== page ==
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The New Value Shopper

The New Value Shopper

THE NEW VALUE shopper is less likely to stock up, will drive farther to find a deal, is less picky about brands and more fussy over price. Beyond that, observers note, their demographics hardly matter anymore. [It] is startling to know how little demographics matter, according to the 2010 How America Shops Megatrends study from WSL Strategic Retail. The rich are not as different from everyone else,

THE NEW VALUE shopper is less likely to stock up, will drive farther to find a deal, is less picky about brands and more fussy over price.

Beyond that, observers note, their demographics hardly matter anymore.

“[It] is startling to know how little demographics matter,” according to the “2010 How America Shops Megatrends” study from WSL Strategic Retail. “The rich are not as different from everyone else, at least emotionally; and overall, the young have become as conservative in their attitudes toward shopping and their willingness to spend as older shoppers.”

The WSL Report, based on survey data, indicated that as many as one-third of shoppers with incomes more than $150,000 per year are cutting spending and avoiding places where they are tempted to overspend. And that more than half of all ages and income groups feel that the recession will be around for another two years at least, and that it may take them two years after that to recover their financial stability.

Those facts support the notion that value shopping is a trend that will be around for a while and that it's an opportunity for food retailers serving shoppers of all economic strata. At a recent event for the opening of the Martin's banner at a former Ukrop's site in Richmond, Va., stores, Jim Scanlon, a regional vice president for Martin's, said the ability to better serve value-seeking shoppers — even among the upscale-leaning group that typically shopped at Ukrop's, would be a major benefit of the switch.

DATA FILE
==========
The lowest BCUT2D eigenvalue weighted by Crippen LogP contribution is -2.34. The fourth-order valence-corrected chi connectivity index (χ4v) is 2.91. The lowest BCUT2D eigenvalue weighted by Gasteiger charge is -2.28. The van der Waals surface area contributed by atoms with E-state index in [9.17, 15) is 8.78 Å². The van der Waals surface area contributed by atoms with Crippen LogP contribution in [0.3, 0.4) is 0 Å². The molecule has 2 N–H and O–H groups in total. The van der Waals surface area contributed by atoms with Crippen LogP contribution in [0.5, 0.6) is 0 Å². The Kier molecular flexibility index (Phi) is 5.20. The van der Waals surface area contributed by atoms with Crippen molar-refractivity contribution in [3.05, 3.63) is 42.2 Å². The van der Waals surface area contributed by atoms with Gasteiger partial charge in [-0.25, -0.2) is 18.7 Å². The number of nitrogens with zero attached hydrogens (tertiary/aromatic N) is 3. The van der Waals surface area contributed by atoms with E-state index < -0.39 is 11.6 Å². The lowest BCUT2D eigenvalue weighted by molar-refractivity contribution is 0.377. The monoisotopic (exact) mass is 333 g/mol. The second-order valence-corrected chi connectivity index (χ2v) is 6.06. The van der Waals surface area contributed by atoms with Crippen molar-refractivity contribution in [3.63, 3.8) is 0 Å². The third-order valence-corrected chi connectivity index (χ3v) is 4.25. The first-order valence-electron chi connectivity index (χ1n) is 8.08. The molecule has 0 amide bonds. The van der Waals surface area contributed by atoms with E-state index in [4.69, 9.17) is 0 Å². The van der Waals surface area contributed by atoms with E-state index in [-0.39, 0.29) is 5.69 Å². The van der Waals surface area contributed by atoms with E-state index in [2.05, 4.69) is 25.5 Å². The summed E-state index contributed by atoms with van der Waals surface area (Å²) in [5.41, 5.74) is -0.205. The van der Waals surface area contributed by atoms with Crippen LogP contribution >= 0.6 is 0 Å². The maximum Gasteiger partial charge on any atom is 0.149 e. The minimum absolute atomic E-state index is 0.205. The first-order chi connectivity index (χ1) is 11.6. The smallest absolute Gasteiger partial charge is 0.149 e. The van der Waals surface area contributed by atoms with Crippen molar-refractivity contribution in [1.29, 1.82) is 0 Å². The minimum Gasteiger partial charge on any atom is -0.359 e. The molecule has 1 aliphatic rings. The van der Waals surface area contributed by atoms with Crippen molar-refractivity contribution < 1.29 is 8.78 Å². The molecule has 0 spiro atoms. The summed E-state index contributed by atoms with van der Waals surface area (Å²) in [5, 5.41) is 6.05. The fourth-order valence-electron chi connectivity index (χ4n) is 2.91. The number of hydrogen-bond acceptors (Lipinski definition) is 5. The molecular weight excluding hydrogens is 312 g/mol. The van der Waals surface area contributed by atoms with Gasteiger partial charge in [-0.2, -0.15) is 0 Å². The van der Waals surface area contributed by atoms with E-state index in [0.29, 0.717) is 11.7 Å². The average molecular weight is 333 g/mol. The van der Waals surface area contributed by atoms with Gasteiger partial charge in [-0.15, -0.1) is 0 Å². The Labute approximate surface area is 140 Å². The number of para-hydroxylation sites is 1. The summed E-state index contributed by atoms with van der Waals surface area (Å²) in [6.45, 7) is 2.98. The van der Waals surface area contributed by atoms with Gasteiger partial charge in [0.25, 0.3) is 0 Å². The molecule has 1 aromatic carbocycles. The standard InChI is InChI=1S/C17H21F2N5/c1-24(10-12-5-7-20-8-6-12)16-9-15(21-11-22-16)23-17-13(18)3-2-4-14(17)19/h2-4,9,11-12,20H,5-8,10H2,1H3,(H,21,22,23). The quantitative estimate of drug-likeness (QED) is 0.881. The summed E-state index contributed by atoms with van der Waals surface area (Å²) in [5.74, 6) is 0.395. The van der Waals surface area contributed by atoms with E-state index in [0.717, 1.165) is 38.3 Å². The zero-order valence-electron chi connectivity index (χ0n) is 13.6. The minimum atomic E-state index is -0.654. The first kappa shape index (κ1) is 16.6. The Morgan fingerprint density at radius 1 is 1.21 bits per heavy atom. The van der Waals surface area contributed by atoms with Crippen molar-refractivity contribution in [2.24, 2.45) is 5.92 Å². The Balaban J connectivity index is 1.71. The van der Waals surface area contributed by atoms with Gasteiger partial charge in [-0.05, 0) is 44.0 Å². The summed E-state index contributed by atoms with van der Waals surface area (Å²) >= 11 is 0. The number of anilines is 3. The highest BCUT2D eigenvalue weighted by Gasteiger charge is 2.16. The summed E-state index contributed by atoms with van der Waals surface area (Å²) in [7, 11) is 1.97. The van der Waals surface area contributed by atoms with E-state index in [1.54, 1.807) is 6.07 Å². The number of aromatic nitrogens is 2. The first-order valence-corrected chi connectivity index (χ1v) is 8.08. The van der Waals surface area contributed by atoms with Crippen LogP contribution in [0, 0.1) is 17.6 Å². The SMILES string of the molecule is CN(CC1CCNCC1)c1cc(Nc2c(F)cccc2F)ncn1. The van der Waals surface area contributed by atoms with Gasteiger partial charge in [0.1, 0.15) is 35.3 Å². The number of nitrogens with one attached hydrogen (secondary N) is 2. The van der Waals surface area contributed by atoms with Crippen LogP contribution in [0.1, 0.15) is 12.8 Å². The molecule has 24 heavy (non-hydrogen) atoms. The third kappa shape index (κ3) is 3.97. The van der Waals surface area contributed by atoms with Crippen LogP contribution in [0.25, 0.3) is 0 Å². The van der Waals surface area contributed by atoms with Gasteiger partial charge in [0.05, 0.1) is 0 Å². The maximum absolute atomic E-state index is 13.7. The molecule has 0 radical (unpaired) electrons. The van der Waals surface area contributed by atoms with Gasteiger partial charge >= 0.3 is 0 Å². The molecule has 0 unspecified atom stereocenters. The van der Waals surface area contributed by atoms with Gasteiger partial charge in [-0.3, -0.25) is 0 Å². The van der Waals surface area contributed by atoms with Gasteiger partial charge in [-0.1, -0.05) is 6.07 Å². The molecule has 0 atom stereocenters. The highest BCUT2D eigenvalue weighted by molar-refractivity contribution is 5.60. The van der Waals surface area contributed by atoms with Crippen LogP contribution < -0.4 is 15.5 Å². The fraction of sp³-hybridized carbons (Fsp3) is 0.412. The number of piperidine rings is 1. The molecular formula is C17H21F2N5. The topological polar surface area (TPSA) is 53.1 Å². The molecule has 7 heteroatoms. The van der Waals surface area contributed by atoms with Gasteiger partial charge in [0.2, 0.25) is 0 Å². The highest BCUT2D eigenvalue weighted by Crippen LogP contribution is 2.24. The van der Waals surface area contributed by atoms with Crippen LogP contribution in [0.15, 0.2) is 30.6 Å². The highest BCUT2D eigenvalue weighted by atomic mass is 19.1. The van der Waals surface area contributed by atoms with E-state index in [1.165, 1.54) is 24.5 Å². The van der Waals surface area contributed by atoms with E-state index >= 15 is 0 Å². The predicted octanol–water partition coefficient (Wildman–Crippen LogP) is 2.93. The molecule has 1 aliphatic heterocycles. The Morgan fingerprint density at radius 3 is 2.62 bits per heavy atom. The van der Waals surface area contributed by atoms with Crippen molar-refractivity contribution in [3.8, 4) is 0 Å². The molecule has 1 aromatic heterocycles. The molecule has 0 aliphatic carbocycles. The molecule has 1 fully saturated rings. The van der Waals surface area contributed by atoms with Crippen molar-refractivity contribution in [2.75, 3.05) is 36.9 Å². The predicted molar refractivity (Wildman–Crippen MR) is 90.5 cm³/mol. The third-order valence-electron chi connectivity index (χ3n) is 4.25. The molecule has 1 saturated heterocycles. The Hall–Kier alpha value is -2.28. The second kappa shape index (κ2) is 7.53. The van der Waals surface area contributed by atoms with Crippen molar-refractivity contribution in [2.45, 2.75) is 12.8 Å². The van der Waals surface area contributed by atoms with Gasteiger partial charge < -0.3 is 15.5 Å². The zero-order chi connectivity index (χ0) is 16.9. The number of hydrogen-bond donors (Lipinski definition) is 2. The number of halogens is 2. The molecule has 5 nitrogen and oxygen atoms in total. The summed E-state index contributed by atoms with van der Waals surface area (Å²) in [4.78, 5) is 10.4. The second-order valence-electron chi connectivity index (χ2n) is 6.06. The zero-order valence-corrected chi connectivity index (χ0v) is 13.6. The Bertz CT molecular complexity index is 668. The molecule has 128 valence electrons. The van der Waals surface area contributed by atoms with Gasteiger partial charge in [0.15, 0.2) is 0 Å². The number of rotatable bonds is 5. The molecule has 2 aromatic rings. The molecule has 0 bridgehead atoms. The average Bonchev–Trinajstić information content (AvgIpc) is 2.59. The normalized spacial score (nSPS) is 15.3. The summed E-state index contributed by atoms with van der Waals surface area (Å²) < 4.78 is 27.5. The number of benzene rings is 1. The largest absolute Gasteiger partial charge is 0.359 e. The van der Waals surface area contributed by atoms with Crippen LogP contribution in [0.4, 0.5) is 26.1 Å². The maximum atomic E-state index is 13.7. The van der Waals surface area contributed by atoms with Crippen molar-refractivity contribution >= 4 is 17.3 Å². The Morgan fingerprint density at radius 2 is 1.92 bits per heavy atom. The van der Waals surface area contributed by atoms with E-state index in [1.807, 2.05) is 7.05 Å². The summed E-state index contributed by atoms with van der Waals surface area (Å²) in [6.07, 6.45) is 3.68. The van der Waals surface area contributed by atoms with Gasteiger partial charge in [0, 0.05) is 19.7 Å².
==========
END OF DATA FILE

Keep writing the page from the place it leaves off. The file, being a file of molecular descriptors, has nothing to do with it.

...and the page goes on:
“More and more people are watching their dollars and being careful with their spending, so having the ability to do double coupons that enhance people's ability to save money is critical,” he said. “That's what it's all about right now, no matter what your income level.”

A trend toward more frequent visits and smaller shopping baskets has been reported by food retailers at the discount level all the way up to high-end players. At the same time, higher-income shoppers are drifting into channels where they hadn't previously shopped. The latter phenomenon bears watching, noted Burt P. Flickinger III, managing director of Strategic Resource Group, New York.

“In terms of serving value shoppers, what we're seeing is Aldi on a multinational level and WinCo on a regional basis doing the best job,” Flickinger told SN.

Flickinger likened recent price skirmishes between Aldi and Wal-Mart in the U.S. — with Aldi maintaining a price advantage on items such as canned vegetables despite aggressive Wal-Mart rollbacks — to their battles several years ago in Germany. That, he said, “ran Wal-Mart off the continent and cost them millions.”

While Wal-Mart isn't exactly in the same danger in the U.S., Flickinger said that small stores like Aldi, which can be more convenient to shop and offer the absolute best value, are winning value shoppers today vs. other vehicles.

“As we interviewed more and more shoppers at Aldi parking lots, they told us they couldn't afford to shop at Costco or BJ's where they have to pay for a membership, and they can't afford to shop at Wal-Mart for everyday low prices when Aldi's got everyday lower prices,” he said.

Successful conventional supermarkets are those that detected the developing taste for value in shoppers early and adjusted accordingly, sources said. Those with a reputation for providing everyday value going into the recession have fared considerably better than rivals who did not, as evidenced by same-store sales struggles of such chains as A&P and Safeway — both of which have hastily instituted everyday-low-price programs in recent months.

Another signal of the durability of value consciousness is that so-called “pent-up demand” has not been realized, the WSL report noted. Sixty-three percent of surveyed shoppers simply don't want to buy as much as they did before the recession.

“Shoppers are quite OK with spending less,” the report said. “‘Less is more’ has become a fundamental value shift.”

That sentiment is echoed in a recent study by Kantar Retail concluding that even as the country eases out of the recession, pragmatism will remain. That study indicates that about one-fifth of consumers would continue to forego buying items it deems too expensive — a trend that could have lasting effects in food retail at the gourmet level, Kantar said. “Business models that rely on growth through appealing to shoppers who aspire to, but cannot afford, a luxury lifestyle will need rework,” Kantar noted.

Other shoppers may ease out of “rampant deal-shopping” evident in the recession but shift instead to a “more selective” style of bargain hunting, where price is still paramount and behaviors learned during the crisis are still applied. “Broad-scale trading down — across products, brands and retailers — will give way to more reasoned and rational trading down of purchases,” Kantar said.

TAGS: Marketing